Meet Baleka – she can’t speak like her namesake in Parliament, but she sure can jump.
Baleka – from the Xhosa word for “running” – is a biped (two-legged robot) designed by a team of UCT engineering students to solve the motion problem of acceleration.
Dr Amir Patel, team leader and senior lecturer in Mechatronics, Robotics and Automation, says much of the current research in robotic motion focuses on ‘steady-state’ or ‘constant velocity motion’, that is, on building robots that move along a directional path, but not on the crucial part before it – ‘transient motion’, or getting them to move in the first place.
Hence Patel’s idea for Baleka, whose development he tasked master’s student Alex Blom with.
The robot is capable of jumping straight up and down, mimicking complex animal movement in the way it crouches in anticipation of a jump, extends its legs independently on the downward path to right itself in an uneven fall, and leaps again once its footing is assured.
Patel says team members, who have spent two years designing and optimising Baleka, hope their work will not only result in new robotic applications, but also serve as platforms for biomechanics to better understand the way humans and animals move.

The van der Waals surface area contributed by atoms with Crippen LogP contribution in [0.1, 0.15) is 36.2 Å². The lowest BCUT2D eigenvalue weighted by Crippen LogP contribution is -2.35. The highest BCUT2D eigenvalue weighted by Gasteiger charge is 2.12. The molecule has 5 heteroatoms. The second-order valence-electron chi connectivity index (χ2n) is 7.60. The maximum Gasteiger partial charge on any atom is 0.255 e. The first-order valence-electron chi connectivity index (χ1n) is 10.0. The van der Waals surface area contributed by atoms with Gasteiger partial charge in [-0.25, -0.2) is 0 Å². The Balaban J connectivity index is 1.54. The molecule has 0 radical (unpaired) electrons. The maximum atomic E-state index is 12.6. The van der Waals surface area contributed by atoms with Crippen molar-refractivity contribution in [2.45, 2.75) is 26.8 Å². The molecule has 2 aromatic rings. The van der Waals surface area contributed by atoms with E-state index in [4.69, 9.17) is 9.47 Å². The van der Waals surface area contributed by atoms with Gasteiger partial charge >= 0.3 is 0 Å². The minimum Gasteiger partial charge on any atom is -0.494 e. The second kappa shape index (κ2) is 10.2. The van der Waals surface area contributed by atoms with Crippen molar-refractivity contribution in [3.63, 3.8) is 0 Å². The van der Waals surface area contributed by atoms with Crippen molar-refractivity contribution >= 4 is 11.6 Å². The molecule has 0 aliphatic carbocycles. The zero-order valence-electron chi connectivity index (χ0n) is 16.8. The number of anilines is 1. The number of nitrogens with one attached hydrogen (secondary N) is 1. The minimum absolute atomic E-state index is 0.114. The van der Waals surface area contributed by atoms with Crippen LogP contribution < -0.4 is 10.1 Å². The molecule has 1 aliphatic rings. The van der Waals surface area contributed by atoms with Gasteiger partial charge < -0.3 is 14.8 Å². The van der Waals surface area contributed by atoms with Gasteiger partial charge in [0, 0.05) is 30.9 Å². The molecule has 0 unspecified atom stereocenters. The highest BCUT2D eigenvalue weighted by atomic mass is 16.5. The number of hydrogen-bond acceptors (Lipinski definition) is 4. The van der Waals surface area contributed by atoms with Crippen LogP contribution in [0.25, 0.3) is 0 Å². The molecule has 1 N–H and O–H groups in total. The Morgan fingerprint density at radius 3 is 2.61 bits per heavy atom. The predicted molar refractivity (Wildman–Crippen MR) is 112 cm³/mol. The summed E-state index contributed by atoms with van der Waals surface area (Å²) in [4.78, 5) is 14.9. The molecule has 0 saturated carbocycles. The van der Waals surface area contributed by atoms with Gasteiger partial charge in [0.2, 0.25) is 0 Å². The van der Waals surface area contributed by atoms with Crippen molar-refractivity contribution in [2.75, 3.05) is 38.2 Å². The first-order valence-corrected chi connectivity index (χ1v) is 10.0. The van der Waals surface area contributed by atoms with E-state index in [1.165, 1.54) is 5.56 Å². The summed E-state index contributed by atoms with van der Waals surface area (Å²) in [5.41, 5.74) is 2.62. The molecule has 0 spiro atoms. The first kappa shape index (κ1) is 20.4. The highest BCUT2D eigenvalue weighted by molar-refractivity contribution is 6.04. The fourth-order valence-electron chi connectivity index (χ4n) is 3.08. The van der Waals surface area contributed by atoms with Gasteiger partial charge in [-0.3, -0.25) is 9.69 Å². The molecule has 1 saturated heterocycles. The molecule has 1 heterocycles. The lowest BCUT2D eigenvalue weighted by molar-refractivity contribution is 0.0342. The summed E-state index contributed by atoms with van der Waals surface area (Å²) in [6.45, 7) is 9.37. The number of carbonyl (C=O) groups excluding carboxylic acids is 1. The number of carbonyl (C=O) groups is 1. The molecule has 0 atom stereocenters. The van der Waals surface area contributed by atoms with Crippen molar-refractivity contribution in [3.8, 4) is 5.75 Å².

These themes will also guide Baleka’s further development into a running robot. “Rapid transient motion is the new frontier,” Patel says.
Robots capable of transient motion can quickly speed up, navigate objects and come to a halt. With these abilities, robots could be sent on dangerous search-and-rescue missions to locate areas of need, while fast and deftly avoiding obstacles such as falling rubble.
But such movements require an understanding of how biped and quadruped robots pick up speed and slow down. “In the robotics community, these motions are largely ignored due to their complexity,” says Callen Fisher, a PhD student working with Patel’s team.
It’s a knowledge gap that the UCT team aims to bridge, by developing novel controllers and platforms as part of their pioneering work. And they’ve already taken the first step, in designing Baleka, the cat-like jumping robot.
“It was really difficult to do, because no-one knows anything about rapid acceleration motions,” Blom says. “We had to develop an entirely new way to design the robot.”
Baleka featured among the presentations at the IEEE’s 2018 International Conference on Robotics and Automation in Brisbane, Australia.